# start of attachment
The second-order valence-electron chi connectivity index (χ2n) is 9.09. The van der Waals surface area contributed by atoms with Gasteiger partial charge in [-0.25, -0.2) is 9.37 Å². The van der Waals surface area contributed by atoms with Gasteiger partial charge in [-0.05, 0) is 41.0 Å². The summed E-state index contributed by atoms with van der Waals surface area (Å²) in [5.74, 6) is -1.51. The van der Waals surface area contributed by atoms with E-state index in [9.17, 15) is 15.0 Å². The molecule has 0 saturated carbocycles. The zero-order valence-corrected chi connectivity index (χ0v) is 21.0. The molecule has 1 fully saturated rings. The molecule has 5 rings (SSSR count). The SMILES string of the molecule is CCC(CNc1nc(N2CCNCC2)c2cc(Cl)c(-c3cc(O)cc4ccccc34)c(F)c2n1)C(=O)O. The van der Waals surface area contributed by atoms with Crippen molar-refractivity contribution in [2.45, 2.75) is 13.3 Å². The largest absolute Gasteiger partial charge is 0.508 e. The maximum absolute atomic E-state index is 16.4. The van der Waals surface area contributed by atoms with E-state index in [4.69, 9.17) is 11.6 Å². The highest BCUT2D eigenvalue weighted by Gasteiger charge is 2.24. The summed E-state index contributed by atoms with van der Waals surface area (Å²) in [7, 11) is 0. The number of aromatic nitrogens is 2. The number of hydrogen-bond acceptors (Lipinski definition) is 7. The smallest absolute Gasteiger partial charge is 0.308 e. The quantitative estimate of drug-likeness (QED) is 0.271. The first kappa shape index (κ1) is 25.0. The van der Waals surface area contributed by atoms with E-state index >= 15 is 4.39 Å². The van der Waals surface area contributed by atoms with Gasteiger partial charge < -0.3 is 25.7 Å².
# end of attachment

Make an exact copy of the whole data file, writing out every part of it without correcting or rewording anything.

The second-order valence-electron chi connectivity index (χ2n) is 9.09. The van der Waals surface area contributed by atoms with Gasteiger partial charge in [-0.25, -0.2) is 9.37 Å². The van der Waals surface area contributed by atoms with Gasteiger partial charge in [-0.05, 0) is 41.0 Å². The summed E-state index contributed by atoms with van der Waals surface area (Å²) in [5.74, 6) is -1.51. The van der Waals surface area contributed by atoms with E-state index in [9.17, 15) is 15.0 Å². The molecule has 0 saturated carbocycles. The zero-order valence-corrected chi connectivity index (χ0v) is 21.0. The molecule has 1 fully saturated rings. The molecule has 5 rings (SSSR count). The SMILES string of the molecule is CCC(CNc1nc(N2CCNCC2)c2cc(Cl)c(-c3cc(O)cc4ccccc34)c(F)c2n1)C(=O)O. The van der Waals surface area contributed by atoms with Crippen molar-refractivity contribution in [2.45, 2.75) is 13.3 Å². The largest absolute Gasteiger partial charge is 0.508 e. The maximum absolute atomic E-state index is 16.4. The van der Waals surface area contributed by atoms with E-state index in [4.69, 9.17) is 11.6 Å². The highest BCUT2D eigenvalue weighted by Gasteiger charge is 2.24. The summed E-state index contributed by atoms with van der Waals surface area (Å²) in [7, 11) is 0. The number of aromatic nitrogens is 2. The number of hydrogen-bond acceptors (Lipinski definition) is 7. The smallest absolute Gasteiger partial charge is 0.308 e. The quantitative estimate of drug-likeness (QED) is 0.271. The first kappa shape index (κ1) is 25.0. The van der Waals surface area contributed by atoms with E-state index >= 15 is 4.39 Å². The van der Waals surface area contributed by atoms with Gasteiger partial charge < -0.3 is 25.7 Å².